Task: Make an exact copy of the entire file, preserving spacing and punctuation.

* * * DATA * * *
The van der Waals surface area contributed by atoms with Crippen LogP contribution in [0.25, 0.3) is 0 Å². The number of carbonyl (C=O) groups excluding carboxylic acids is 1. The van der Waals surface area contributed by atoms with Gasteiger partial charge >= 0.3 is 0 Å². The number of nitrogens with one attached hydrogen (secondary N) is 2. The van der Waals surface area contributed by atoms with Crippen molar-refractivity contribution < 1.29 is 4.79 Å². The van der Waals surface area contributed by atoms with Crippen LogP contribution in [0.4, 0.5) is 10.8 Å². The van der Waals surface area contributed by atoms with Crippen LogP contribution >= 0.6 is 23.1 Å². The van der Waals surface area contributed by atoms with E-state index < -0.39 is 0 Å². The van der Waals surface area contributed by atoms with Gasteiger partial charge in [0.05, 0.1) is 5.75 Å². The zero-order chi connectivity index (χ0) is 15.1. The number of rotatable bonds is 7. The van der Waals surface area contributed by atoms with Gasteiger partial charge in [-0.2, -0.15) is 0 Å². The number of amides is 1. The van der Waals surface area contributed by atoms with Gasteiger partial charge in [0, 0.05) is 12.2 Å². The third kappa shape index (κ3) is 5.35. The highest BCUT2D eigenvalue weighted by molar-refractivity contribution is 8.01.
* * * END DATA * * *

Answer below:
The van der Waals surface area contributed by atoms with Crippen LogP contribution in [0.25, 0.3) is 0 Å². The number of carbonyl (C=O) groups excluding carboxylic acids is 1. The van der Waals surface area contributed by atoms with Gasteiger partial charge >= 0.3 is 0 Å². The number of nitrogens with one attached hydrogen (secondary N) is 2. The van der Waals surface area contributed by atoms with Crippen molar-refractivity contribution < 1.29 is 4.79 Å². The van der Waals surface area contributed by atoms with Crippen LogP contribution in [0.4, 0.5) is 10.8 Å². The van der Waals surface area contributed by atoms with Crippen LogP contribution >= 0.6 is 23.1 Å². The van der Waals surface area contributed by atoms with E-state index < -0.39 is 0 Å². The van der Waals surface area contributed by atoms with Gasteiger partial charge in [0.05, 0.1) is 5.75 Å². The zero-order chi connectivity index (χ0) is 15.1. The number of rotatable bonds is 7. The van der Waals surface area contributed by atoms with Gasteiger partial charge in [-0.2, -0.15) is 0 Å². The number of amides is 1. The van der Waals surface area contributed by atoms with Gasteiger partial charge in [0, 0.05) is 12.2 Å². The third kappa shape index (κ3) is 5.35. The highest BCUT2D eigenvalue weighted by molar-refractivity contribution is 8.01.